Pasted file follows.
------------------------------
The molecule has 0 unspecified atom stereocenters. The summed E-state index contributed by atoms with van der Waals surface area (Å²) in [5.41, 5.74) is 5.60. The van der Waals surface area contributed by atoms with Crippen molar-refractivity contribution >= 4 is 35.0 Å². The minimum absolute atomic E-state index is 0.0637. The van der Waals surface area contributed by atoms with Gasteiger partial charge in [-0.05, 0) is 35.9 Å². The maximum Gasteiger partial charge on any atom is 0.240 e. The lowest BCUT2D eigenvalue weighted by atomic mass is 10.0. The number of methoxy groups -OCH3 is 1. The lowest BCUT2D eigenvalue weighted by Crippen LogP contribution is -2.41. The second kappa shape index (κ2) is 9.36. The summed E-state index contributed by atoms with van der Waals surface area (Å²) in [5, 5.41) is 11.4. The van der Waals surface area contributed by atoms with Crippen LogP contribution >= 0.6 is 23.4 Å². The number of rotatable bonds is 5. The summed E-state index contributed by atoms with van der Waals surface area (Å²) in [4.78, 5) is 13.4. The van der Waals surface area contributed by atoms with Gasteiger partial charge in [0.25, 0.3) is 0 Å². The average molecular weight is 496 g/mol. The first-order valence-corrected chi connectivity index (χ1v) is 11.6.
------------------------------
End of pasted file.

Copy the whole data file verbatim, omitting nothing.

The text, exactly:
The molecule has 0 unspecified atom stereocenters. The summed E-state index contributed by atoms with van der Waals surface area (Å²) in [5.41, 5.74) is 5.60. The van der Waals surface area contributed by atoms with Crippen molar-refractivity contribution >= 4 is 35.0 Å². The minimum absolute atomic E-state index is 0.0637. The van der Waals surface area contributed by atoms with Gasteiger partial charge in [-0.05, 0) is 35.9 Å². The maximum Gasteiger partial charge on any atom is 0.240 e. The lowest BCUT2D eigenvalue weighted by atomic mass is 10.0. The number of methoxy groups -OCH3 is 1. The lowest BCUT2D eigenvalue weighted by Crippen LogP contribution is -2.41. The second kappa shape index (κ2) is 9.36. The summed E-state index contributed by atoms with van der Waals surface area (Å²) in [5, 5.41) is 11.4. The van der Waals surface area contributed by atoms with Crippen LogP contribution >= 0.6 is 23.4 Å². The number of rotatable bonds is 5. The summed E-state index contributed by atoms with van der Waals surface area (Å²) in [4.78, 5) is 13.4. The van der Waals surface area contributed by atoms with Gasteiger partial charge in [0.25, 0.3) is 0 Å². The average molecular weight is 496 g/mol. The first-order valence-corrected chi connectivity index (χ1v) is 11.6.